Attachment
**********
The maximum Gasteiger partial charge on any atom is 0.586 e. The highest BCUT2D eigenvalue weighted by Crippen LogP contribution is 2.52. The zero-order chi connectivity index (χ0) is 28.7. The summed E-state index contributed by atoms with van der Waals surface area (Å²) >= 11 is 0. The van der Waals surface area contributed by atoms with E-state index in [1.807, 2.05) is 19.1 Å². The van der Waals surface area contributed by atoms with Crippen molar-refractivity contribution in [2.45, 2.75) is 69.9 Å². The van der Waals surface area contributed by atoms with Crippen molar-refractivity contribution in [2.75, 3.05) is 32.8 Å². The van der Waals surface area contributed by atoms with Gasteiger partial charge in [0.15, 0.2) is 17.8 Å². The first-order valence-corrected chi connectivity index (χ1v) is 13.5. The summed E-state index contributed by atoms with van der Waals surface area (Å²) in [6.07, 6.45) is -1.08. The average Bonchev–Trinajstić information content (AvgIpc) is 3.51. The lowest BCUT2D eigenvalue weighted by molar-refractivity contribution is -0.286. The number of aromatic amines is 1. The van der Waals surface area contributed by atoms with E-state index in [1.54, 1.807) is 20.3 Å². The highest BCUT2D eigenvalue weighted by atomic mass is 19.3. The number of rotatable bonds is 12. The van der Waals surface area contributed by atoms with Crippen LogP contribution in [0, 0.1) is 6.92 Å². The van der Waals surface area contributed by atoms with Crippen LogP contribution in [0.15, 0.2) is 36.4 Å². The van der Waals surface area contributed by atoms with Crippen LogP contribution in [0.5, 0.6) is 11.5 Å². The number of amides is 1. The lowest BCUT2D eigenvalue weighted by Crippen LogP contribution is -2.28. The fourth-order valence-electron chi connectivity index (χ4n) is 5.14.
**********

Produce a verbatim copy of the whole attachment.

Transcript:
The maximum Gasteiger partial charge on any atom is 0.586 e. The highest BCUT2D eigenvalue weighted by Crippen LogP contribution is 2.52. The zero-order chi connectivity index (χ0) is 28.7. The summed E-state index contributed by atoms with van der Waals surface area (Å²) >= 11 is 0. The van der Waals surface area contributed by atoms with E-state index in [1.807, 2.05) is 19.1 Å². The van der Waals surface area contributed by atoms with Crippen molar-refractivity contribution in [2.45, 2.75) is 69.9 Å². The van der Waals surface area contributed by atoms with Crippen molar-refractivity contribution in [2.75, 3.05) is 32.8 Å². The van der Waals surface area contributed by atoms with Gasteiger partial charge in [0.15, 0.2) is 17.8 Å². The first-order valence-corrected chi connectivity index (χ1v) is 13.5. The summed E-state index contributed by atoms with van der Waals surface area (Å²) in [6.07, 6.45) is -1.08. The average Bonchev–Trinajstić information content (AvgIpc) is 3.51. The lowest BCUT2D eigenvalue weighted by molar-refractivity contribution is -0.286. The number of aromatic amines is 1. The van der Waals surface area contributed by atoms with E-state index in [1.54, 1.807) is 20.3 Å². The highest BCUT2D eigenvalue weighted by atomic mass is 19.3. The number of rotatable bonds is 12. The van der Waals surface area contributed by atoms with Crippen LogP contribution in [0, 0.1) is 6.92 Å². The van der Waals surface area contributed by atoms with Crippen LogP contribution in [0.15, 0.2) is 36.4 Å². The van der Waals surface area contributed by atoms with Crippen LogP contribution in [0.5, 0.6) is 11.5 Å². The number of amides is 1. The lowest BCUT2D eigenvalue weighted by Crippen LogP contribution is -2.28. The fourth-order valence-electron chi connectivity index (χ4n) is 5.14.